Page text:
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Ashton, R. I., Aug. 16, 1902.
To the Editor:
—In to-day's issue your correspondent, A. Rose, in my judgment, raises a tempest in a teapot about nothing. In a very learned analysis he condemns the use of the word appendicitis and prefers perityphlitis instead. I think the learned gentleman's labors waste themselves on mere logomachy. In my opinion the term "appendicitis" describes the condition sufficiently well for all practical purposes. He prefers perityphlitis, which means inflammation around, peri (πϵρ[unk]) the cecum, tuphlon (τυϕλον) blind. Now, the appendix is not about the cecum but directly attached to it, and there is no doubt but that the term appendicitis describes the condition accurately: If Dr. Rose is not satisfied etymologically why not call it epityphlitis, epi (ϵπ[unk]), on or attached to the cecum, tuphlon (τυϕλον). Or perhaps he objects to the term appendicitis as being a hybrid word, half Latin, half Greek,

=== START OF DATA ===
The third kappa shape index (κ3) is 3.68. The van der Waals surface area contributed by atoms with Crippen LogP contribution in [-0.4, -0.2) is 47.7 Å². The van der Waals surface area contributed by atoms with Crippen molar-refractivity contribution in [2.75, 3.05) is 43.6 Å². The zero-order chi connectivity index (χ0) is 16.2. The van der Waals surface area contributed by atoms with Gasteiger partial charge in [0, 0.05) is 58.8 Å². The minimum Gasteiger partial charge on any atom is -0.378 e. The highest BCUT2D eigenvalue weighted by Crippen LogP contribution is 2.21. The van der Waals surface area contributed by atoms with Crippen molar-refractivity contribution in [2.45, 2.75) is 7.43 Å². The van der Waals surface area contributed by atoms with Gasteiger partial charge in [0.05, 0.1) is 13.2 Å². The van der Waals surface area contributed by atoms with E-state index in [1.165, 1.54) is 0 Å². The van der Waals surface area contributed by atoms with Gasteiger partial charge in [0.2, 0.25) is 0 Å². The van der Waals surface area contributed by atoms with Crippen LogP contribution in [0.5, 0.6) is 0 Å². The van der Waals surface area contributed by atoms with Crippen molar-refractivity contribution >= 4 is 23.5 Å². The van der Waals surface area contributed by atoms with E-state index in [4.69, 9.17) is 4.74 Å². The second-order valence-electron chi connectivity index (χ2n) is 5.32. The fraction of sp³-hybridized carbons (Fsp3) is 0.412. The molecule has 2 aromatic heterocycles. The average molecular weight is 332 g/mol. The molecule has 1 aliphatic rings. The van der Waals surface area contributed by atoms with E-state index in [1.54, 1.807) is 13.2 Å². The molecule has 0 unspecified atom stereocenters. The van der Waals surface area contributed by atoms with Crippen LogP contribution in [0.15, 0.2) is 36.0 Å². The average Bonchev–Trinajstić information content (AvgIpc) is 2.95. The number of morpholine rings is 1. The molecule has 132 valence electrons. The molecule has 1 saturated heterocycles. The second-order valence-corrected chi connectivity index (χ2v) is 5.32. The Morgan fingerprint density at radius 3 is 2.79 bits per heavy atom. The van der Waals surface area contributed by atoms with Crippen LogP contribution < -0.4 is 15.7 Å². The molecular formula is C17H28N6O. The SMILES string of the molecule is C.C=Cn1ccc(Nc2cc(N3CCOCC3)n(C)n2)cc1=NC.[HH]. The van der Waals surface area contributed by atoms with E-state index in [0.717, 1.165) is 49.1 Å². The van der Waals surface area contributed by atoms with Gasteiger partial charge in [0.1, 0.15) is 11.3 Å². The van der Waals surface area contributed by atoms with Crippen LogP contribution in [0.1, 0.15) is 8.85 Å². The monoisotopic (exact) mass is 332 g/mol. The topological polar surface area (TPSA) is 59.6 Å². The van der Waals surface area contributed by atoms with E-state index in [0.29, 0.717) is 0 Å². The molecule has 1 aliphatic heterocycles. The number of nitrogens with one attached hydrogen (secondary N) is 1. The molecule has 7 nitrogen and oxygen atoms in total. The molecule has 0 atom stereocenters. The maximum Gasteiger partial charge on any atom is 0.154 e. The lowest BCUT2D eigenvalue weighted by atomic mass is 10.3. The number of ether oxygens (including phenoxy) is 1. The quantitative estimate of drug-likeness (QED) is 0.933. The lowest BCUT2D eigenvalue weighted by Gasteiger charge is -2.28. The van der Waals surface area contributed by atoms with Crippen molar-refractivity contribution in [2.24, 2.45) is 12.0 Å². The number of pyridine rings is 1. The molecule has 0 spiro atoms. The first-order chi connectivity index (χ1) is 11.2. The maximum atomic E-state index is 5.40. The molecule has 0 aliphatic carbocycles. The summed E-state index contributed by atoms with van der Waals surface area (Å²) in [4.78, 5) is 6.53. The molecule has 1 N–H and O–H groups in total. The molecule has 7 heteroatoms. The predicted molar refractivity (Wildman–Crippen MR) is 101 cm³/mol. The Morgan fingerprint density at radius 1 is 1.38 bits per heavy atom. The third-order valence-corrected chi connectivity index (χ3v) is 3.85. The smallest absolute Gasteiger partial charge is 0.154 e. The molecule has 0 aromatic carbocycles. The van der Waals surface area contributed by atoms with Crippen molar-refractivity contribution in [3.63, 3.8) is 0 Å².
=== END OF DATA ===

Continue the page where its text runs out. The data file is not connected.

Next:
Parks HO. Gastroptosia Not Gastroptosis. Perityphlitis Not Appendicitis. JAMA. 1902;XXXIX(8):441. doi:10.1001/jama.1902.02480340035010
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